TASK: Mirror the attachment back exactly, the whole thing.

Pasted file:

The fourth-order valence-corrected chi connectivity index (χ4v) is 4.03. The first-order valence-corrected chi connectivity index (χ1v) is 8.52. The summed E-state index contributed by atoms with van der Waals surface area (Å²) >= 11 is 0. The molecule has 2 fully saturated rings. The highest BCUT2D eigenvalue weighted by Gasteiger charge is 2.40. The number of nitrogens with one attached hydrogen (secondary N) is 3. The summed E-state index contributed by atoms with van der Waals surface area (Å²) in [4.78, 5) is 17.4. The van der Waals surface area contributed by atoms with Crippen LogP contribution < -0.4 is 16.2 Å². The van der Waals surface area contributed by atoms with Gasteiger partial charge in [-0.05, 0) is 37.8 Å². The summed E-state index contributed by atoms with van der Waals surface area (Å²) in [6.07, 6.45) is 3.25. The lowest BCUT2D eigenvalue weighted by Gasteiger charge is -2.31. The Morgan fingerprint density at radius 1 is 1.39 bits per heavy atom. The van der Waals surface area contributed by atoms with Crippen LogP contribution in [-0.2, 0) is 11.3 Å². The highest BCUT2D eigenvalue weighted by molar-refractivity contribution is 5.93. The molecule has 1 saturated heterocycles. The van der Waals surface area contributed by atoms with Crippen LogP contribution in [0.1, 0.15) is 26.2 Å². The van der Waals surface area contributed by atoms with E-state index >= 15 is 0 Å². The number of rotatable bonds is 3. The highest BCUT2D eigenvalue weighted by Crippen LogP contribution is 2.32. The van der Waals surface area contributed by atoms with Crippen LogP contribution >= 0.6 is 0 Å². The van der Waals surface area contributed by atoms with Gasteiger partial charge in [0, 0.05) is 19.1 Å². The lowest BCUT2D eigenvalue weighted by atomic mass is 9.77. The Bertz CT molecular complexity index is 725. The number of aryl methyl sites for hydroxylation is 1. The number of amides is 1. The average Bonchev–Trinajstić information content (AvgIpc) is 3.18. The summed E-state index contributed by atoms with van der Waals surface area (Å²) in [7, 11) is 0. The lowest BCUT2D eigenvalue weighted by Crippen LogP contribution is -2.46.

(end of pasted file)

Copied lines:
The fourth-order valence-corrected chi connectivity index (χ4v) is 4.03. The first-order valence-corrected chi connectivity index (χ1v) is 8.52. The summed E-state index contributed by atoms with van der Waals surface area (Å²) >= 11 is 0. The molecule has 2 fully saturated rings. The highest BCUT2D eigenvalue weighted by Gasteiger charge is 2.40. The number of nitrogens with one attached hydrogen (secondary N) is 3. The summed E-state index contributed by atoms with van der Waals surface area (Å²) in [4.78, 5) is 17.4. The van der Waals surface area contributed by atoms with Crippen LogP contribution < -0.4 is 16.2 Å². The van der Waals surface area contributed by atoms with Gasteiger partial charge in [-0.05, 0) is 37.8 Å². The summed E-state index contributed by atoms with van der Waals surface area (Å²) in [6.07, 6.45) is 3.25. The lowest BCUT2D eigenvalue weighted by Gasteiger charge is -2.31. The Morgan fingerprint density at radius 1 is 1.39 bits per heavy atom. The van der Waals surface area contributed by atoms with Crippen LogP contribution in [-0.2, 0) is 11.3 Å². The highest BCUT2D eigenvalue weighted by molar-refractivity contribution is 5.93. The molecule has 1 saturated heterocycles. The van der Waals surface area contributed by atoms with Crippen LogP contribution in [0.1, 0.15) is 26.2 Å². The van der Waals surface area contributed by atoms with E-state index >= 15 is 0 Å². The number of rotatable bonds is 3. The highest BCUT2D eigenvalue weighted by Crippen LogP contribution is 2.32. The van der Waals surface area contributed by atoms with Crippen LogP contribution >= 0.6 is 0 Å². The van der Waals surface area contributed by atoms with Gasteiger partial charge in [0, 0.05) is 19.1 Å². The lowest BCUT2D eigenvalue weighted by atomic mass is 9.77. The Bertz CT molecular complexity index is 725. The number of aryl methyl sites for hydroxylation is 1. The number of amides is 1. The average Bonchev–Trinajstić information content (AvgIpc) is 3.18. The summed E-state index contributed by atoms with van der Waals surface area (Å²) in [7, 11) is 0. The lowest BCUT2D eigenvalue weighted by Crippen LogP contribution is -2.46.